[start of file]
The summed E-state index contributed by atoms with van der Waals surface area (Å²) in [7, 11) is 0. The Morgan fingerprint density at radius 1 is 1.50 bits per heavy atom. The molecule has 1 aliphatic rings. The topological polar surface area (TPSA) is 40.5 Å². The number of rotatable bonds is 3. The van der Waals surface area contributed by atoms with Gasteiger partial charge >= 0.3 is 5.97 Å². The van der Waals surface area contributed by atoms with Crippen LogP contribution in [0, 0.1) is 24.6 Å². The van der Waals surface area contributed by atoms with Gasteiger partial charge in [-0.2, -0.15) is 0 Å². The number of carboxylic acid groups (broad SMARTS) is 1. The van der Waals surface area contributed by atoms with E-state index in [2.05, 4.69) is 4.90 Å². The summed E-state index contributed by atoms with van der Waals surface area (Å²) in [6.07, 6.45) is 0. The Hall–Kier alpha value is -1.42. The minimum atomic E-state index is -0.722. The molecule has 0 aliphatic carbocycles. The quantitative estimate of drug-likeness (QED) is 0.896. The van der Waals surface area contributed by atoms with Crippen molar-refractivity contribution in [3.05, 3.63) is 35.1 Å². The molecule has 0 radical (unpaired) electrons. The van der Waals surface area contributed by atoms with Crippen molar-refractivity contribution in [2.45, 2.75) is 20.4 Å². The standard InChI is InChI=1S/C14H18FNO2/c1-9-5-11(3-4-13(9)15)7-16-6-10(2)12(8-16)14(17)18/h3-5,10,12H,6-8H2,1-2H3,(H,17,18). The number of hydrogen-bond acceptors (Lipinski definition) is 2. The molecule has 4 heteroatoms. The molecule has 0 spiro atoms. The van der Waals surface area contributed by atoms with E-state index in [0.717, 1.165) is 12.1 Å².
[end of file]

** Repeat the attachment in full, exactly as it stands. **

The summed E-state index contributed by atoms with van der Waals surface area (Å²) in [7, 11) is 0. The Morgan fingerprint density at radius 1 is 1.50 bits per heavy atom. The molecule has 1 aliphatic rings. The topological polar surface area (TPSA) is 40.5 Å². The number of rotatable bonds is 3. The van der Waals surface area contributed by atoms with Gasteiger partial charge >= 0.3 is 5.97 Å². The van der Waals surface area contributed by atoms with Crippen LogP contribution in [0, 0.1) is 24.6 Å². The van der Waals surface area contributed by atoms with Gasteiger partial charge in [-0.2, -0.15) is 0 Å². The number of carboxylic acid groups (broad SMARTS) is 1. The van der Waals surface area contributed by atoms with E-state index in [2.05, 4.69) is 4.90 Å². The summed E-state index contributed by atoms with van der Waals surface area (Å²) in [6.07, 6.45) is 0. The Hall–Kier alpha value is -1.42. The minimum atomic E-state index is -0.722. The molecule has 0 aliphatic carbocycles. The quantitative estimate of drug-likeness (QED) is 0.896. The van der Waals surface area contributed by atoms with Crippen molar-refractivity contribution in [3.05, 3.63) is 35.1 Å². The molecule has 0 radical (unpaired) electrons. The van der Waals surface area contributed by atoms with Crippen molar-refractivity contribution in [2.45, 2.75) is 20.4 Å². The standard InChI is InChI=1S/C14H18FNO2/c1-9-5-11(3-4-13(9)15)7-16-6-10(2)12(8-16)14(17)18/h3-5,10,12H,6-8H2,1-2H3,(H,17,18). The number of hydrogen-bond acceptors (Lipinski definition) is 2. The molecule has 4 heteroatoms. The molecule has 0 spiro atoms. The van der Waals surface area contributed by atoms with E-state index in [0.717, 1.165) is 12.1 Å².